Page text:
In July 2015 a three year old boy was admitted to a Suffolk Hospital after suffering burns to his body. Shortly thereafter boy developed a fever and was returned to the hospital two days later where he was told he had tonsillitis and he was prescribed antibiotics. Unfortunately for the young boy he had developed toxic shock syndrome ("TSS") which was not diagnosed. As a result of the TSS the young boy underwent amputations which, included both legs below the knee.
The hospital which had failed to properly care for the boy has made an unreserved apology. Further, the trust has admitted liability for their breach of duty to the young boy and has made an interim payment of £50,000 to the boy's family while final settlement negotiations continue.
This leads one to ask what is TSS how identifiable is it?
TSS is the introduction of toxins to the blood stream which are produced during the colonisation of the Staphylococcus aureus bacteria. So in other words, when a person suffers from a burn, a trauma or a surgical wound the damaged areas of the skin may become covered by bacteria within 12-24 hours. It is the bacteria that creates toxins during their reproduction which enter the individual's blood.
TSS is a condition which is so rare A&E staff are only likely to encounter one or two cases in their career. This is a worrying prospect as it will most likely be A&E staff who will first encounter patients with TSS. Diagnosis of TSS is difficult as the symptoms do not manifest themselves all at once or early in development. Nevertheless, the development of TSS is correlated with recent, and occasionally known, events such as burns, trauma or surgical wounds which should prompt medical experts to explore the possibility of TSS.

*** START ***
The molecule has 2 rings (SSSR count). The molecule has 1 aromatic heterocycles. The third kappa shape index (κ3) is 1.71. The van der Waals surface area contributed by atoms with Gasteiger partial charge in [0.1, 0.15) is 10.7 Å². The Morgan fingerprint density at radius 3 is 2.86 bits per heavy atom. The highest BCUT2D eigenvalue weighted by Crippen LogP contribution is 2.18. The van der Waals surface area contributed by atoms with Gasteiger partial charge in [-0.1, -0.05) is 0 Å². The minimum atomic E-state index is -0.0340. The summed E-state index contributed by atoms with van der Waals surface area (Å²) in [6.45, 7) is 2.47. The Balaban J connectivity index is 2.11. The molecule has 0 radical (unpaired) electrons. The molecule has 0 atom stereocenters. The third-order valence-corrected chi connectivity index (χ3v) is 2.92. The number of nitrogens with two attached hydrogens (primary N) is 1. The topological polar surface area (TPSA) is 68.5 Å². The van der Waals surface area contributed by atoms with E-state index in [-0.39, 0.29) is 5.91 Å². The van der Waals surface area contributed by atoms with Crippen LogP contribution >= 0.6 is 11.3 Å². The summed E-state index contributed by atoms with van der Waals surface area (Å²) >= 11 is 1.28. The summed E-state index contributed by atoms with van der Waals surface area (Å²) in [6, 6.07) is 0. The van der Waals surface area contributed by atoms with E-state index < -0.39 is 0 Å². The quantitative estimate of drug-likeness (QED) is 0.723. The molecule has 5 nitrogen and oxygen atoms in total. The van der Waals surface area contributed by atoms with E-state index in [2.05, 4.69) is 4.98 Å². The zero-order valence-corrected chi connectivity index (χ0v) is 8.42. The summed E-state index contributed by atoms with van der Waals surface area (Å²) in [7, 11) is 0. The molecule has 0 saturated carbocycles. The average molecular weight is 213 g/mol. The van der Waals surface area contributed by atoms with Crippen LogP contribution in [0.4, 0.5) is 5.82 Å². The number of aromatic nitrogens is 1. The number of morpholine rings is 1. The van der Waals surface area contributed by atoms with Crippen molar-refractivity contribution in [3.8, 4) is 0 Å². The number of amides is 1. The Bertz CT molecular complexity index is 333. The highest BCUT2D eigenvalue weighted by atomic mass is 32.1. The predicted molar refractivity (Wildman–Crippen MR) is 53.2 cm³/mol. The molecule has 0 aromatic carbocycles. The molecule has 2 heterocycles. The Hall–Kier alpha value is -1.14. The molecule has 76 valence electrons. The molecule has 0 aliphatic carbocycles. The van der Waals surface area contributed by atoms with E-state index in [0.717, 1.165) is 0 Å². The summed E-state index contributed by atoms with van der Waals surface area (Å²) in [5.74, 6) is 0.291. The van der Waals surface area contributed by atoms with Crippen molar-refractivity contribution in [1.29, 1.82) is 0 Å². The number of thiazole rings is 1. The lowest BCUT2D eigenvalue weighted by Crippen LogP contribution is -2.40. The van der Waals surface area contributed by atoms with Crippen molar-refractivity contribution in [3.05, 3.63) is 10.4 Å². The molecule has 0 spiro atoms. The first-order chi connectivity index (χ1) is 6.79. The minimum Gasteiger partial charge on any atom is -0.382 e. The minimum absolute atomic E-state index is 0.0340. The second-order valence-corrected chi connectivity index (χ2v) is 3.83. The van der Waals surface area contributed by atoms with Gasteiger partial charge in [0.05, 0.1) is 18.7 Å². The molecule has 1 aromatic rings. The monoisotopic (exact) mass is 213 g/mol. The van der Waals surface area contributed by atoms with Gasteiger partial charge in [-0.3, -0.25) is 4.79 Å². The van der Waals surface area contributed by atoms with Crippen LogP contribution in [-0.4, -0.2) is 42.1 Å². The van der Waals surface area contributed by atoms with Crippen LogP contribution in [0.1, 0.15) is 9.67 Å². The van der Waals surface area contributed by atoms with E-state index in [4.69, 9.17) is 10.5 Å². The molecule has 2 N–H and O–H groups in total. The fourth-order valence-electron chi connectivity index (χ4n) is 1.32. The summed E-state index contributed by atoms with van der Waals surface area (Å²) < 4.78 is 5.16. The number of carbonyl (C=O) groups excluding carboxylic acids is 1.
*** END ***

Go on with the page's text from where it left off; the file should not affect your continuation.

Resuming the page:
How does the law approach any rare condition? Answer - the standard of care is that of a reasonably competent doctor according to a responsible body of like medical opinion. This allows a doctor to make a "reasonable mistake" and escape liability for it. At what point would a reasonable competent A&E doctor come to the conclusion that TSS was the most likely diagnosis despite the rareness of the condition? Every event will pivot on its own facts and evaluated by expert evidence and course there would be a point when the A&E doctor would consult specialists for a diagnosis.
The effects of TSS has the potential of life changing consequences and medical professionals have a duty to the patients and their families to prevent injuries to include amputation(s) and/or death.